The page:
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December 12, 2012

The City of Providence's bans on tobacco coupons and flavor advertising are upheld

By Suzanne Szymonik, JD

Tobacco companies and distributors were unsuccessful in arguing that two recent Providence, Rhode Island, municipal ordinances, a "price" ordinance that bans tobacco coupon redemptions in the city and a "flavor" ordinance that bans references to tobacco flavors and aromas, were unconstitutional violations of their commercial speech rights (National Association of Tobacco Outlets, Inc. v City of Providence, December 10, 2012, Lisi, M). Their motions seeking summary judgment, as well as preliminary and permanent injunction against Providence's enforcement of the ordinances, were denied.

Coupon ban. The tobacco dealers failed to show that the city ordinance banning the redemption of coupons precluded them from communicating pricing information to their customers. The ordinance regulates the couponing activity itself, not speech regarding coupons. It concerns coupon redemption, and it does not prohibit the distribution of coupons. Thus, the price ordinance does not implicate commercial speech, and First Amendment protection is not warranted, according to the federal district court.

Flavored products ban. The city ordinance banning the sale of flavored tobacco products does not amount to any prohibition on commercial speech. It is a sales ban, not a speech ban. However, the court did find that the ordinance's ban on "concepts such as spicy, artic, ice, cool, warm, hot mellow, fresh and breeze" confused rather than clarified the subject. The tobacco distributors correctly observed that these "concepts" could be used to describe tobacco products flavored with menthol, mint or wintergreen that are not subject to the ban. Thus, the court ordered that the "concept" words be stricken from the ordinance.

Because neither ordinance affected the tobacco distributors' First Amendment rights, the standard for review of the ordinances was merely whether there was a rational basis for the city's regulation. The city satisfied this standard, producing evidence of the link between such regulation and reduced tobacco use by underage consumers and young adults.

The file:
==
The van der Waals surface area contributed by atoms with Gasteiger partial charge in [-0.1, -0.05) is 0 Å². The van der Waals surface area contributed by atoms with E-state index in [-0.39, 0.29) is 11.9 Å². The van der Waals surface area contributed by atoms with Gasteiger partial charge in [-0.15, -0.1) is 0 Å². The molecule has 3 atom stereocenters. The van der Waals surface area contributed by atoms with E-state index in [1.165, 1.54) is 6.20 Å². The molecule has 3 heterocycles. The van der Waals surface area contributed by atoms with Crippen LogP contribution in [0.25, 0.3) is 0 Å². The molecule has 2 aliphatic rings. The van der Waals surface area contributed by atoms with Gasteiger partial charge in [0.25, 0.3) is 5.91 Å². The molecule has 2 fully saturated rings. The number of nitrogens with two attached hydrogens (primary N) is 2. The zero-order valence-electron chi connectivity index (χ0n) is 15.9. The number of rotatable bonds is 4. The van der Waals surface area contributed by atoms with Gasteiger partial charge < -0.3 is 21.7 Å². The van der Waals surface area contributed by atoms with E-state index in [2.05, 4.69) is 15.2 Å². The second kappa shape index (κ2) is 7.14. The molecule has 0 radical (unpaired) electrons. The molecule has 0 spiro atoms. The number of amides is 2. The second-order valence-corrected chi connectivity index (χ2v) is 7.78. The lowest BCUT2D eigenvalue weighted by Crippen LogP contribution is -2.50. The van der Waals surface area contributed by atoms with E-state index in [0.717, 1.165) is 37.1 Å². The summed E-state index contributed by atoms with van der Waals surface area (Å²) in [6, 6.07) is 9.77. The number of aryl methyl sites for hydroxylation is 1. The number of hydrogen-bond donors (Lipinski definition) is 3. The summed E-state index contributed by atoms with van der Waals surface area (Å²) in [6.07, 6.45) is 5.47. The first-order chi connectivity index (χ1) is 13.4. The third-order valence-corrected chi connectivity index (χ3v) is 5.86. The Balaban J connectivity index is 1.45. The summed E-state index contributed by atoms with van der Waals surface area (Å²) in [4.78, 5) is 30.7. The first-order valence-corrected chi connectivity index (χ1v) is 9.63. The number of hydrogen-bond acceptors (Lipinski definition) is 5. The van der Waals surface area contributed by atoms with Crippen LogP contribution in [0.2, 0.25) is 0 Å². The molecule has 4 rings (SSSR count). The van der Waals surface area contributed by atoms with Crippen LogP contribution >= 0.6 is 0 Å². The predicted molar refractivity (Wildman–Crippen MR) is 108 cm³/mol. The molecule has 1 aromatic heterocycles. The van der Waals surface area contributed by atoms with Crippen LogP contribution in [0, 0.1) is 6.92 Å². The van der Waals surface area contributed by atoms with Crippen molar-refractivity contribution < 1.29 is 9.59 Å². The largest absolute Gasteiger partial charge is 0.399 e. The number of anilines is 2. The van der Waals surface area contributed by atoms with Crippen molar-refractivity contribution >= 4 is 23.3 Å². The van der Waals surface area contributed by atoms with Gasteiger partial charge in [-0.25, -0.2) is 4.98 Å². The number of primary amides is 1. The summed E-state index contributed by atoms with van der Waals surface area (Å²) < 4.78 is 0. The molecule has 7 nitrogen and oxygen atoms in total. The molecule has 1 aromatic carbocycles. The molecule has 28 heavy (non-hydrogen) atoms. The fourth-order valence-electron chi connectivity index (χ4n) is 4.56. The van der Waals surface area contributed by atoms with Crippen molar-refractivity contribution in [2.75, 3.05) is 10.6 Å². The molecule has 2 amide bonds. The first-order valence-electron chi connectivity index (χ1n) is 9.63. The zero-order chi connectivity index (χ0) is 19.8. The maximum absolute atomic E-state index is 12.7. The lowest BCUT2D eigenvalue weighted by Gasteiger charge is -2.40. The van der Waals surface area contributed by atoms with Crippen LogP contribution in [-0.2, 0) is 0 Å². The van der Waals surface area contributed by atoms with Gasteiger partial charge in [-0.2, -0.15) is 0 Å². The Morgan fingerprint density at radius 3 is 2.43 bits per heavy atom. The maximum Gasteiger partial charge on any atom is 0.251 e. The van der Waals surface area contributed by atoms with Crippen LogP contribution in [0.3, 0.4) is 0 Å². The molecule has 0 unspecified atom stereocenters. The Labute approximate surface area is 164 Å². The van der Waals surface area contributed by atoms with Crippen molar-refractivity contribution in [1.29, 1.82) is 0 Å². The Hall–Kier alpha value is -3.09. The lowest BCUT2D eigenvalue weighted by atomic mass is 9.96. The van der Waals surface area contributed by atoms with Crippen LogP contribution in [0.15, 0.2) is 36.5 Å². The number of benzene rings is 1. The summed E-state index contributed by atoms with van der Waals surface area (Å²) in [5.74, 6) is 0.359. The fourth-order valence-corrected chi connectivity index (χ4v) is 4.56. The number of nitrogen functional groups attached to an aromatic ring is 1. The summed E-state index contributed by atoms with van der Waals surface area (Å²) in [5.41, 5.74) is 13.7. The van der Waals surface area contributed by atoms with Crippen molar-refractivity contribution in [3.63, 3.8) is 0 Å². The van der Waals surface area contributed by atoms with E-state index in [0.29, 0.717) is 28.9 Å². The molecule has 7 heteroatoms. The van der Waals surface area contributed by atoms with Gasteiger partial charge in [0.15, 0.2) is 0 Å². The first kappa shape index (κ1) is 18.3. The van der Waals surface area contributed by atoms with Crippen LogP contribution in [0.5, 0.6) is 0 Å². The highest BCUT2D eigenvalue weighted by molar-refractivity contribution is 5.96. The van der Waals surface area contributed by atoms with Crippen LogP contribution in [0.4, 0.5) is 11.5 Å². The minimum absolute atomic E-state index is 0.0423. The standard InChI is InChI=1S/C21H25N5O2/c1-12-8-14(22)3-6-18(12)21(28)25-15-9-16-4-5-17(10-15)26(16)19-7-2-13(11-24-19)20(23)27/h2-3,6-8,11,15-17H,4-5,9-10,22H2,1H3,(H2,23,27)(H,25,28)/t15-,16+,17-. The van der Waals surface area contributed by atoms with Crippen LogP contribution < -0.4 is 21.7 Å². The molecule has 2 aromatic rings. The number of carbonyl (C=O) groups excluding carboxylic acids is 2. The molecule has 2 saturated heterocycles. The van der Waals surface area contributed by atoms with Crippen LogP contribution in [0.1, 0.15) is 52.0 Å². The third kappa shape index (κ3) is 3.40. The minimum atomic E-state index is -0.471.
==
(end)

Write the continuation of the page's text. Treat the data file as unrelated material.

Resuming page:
Preemption. The Family Smoking Prevention and Tobacco Control Act of 2009 (FSPTCA) (P.L. 111-31) added language to the 1965 law regulating tobacco advertising, the Federal Cigarette Labeling and Advertising Act, at 15 U.S.C. sec.1334(c), providing that states and localities may impose specific bans or restrictions on the time, place, and manner, but not the content, of the advertising or promotion of any cigarettes. The court found that the prohibition on coupon redemption did not amount to a ban on the advertising or promotion of cigarettes. Therefore, the FSPTCA did not preempt the coupon ordinance.

The court also found that the FSPTCA's preemption provision relates to tobacco product standards, not sales or distribution. Also, the FSPTCA bans flavored cigarettes while the Providence flavor ordinance bans flavored tobacco products that are not cigarettes. Thus, there was no conflict between the federal and the city laws, and no preemption of the city ordinance by federal law.

Other issues. The flavor ordinance was not unusually vague and it did not violate the distributors' due process rights. The question of whether the ordinances conflicted with Rhode Island tobacco licensing laws was not reached as there has been no license revocation action by the state. Nor were the ordinances preempted by state tobacco statutes. Finally, the ordinances were properly enacted and re-enacted, and thus, there was no open meeting law problem.

The tobacco distributors' motions for summary judgment, preliminary injunction, and permanent injunction were denied, and the city's motion for summary judgment was granted. The flavor ordinance must be modified in accordance with the judge's order.

The case number is 12-96 ML.

James R. Oswald and Kyle M. Zambarano (Adler Pollock & Sheehan, P.C.) for the National Association of Tobacco Outlets, Inc.; Adam M. Ramos and Gerald J. Petros (Hinckley, Allen & Snyder) for Cigar Association of America, Inc.; John B. Daukas (Goodwin Proctor LLP) for Philip Morris USA, Inc. Anthony F. Cottone for the City of Providence, Rhode Island.

Cases: CaseDecisions TobaccoNews LabelingNews AdvertisingNews RhodeIslandNews

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